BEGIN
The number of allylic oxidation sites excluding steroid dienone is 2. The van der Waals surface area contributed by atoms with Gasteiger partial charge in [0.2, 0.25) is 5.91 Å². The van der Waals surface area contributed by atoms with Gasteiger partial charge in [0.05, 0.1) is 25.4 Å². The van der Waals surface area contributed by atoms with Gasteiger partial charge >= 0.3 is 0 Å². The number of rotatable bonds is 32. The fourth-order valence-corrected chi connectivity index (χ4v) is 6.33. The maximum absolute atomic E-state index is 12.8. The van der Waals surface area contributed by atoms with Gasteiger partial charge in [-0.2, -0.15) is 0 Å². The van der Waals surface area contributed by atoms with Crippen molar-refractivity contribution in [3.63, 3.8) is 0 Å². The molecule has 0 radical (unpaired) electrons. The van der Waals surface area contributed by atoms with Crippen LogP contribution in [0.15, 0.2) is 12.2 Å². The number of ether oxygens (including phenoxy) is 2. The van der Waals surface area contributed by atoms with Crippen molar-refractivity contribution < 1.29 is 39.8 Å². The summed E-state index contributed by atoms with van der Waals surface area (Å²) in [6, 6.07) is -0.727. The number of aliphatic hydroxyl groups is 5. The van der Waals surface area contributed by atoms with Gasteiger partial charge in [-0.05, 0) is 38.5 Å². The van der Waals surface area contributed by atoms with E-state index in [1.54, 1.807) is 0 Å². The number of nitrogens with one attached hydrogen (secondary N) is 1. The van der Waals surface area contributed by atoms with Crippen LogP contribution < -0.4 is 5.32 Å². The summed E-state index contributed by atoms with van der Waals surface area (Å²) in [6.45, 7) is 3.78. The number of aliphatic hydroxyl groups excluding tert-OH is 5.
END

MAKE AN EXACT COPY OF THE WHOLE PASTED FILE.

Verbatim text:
The number of allylic oxidation sites excluding steroid dienone is 2. The van der Waals surface area contributed by atoms with Gasteiger partial charge in [0.2, 0.25) is 5.91 Å². The van der Waals surface area contributed by atoms with Gasteiger partial charge in [0.05, 0.1) is 25.4 Å². The van der Waals surface area contributed by atoms with Gasteiger partial charge >= 0.3 is 0 Å². The number of rotatable bonds is 32. The fourth-order valence-corrected chi connectivity index (χ4v) is 6.33. The maximum absolute atomic E-state index is 12.8. The van der Waals surface area contributed by atoms with Gasteiger partial charge in [-0.2, -0.15) is 0 Å². The van der Waals surface area contributed by atoms with Crippen molar-refractivity contribution in [3.63, 3.8) is 0 Å². The molecule has 0 radical (unpaired) electrons. The van der Waals surface area contributed by atoms with Crippen LogP contribution in [0.15, 0.2) is 12.2 Å². The number of ether oxygens (including phenoxy) is 2. The van der Waals surface area contributed by atoms with Crippen molar-refractivity contribution < 1.29 is 39.8 Å². The summed E-state index contributed by atoms with van der Waals surface area (Å²) in [6, 6.07) is -0.727. The number of aliphatic hydroxyl groups is 5. The van der Waals surface area contributed by atoms with Gasteiger partial charge in [-0.05, 0) is 38.5 Å². The van der Waals surface area contributed by atoms with E-state index in [1.54, 1.807) is 0 Å². The number of nitrogens with one attached hydrogen (secondary N) is 1. The van der Waals surface area contributed by atoms with Crippen LogP contribution < -0.4 is 5.32 Å². The summed E-state index contributed by atoms with van der Waals surface area (Å²) in [6.45, 7) is 3.78. The number of aliphatic hydroxyl groups excluding tert-OH is 5.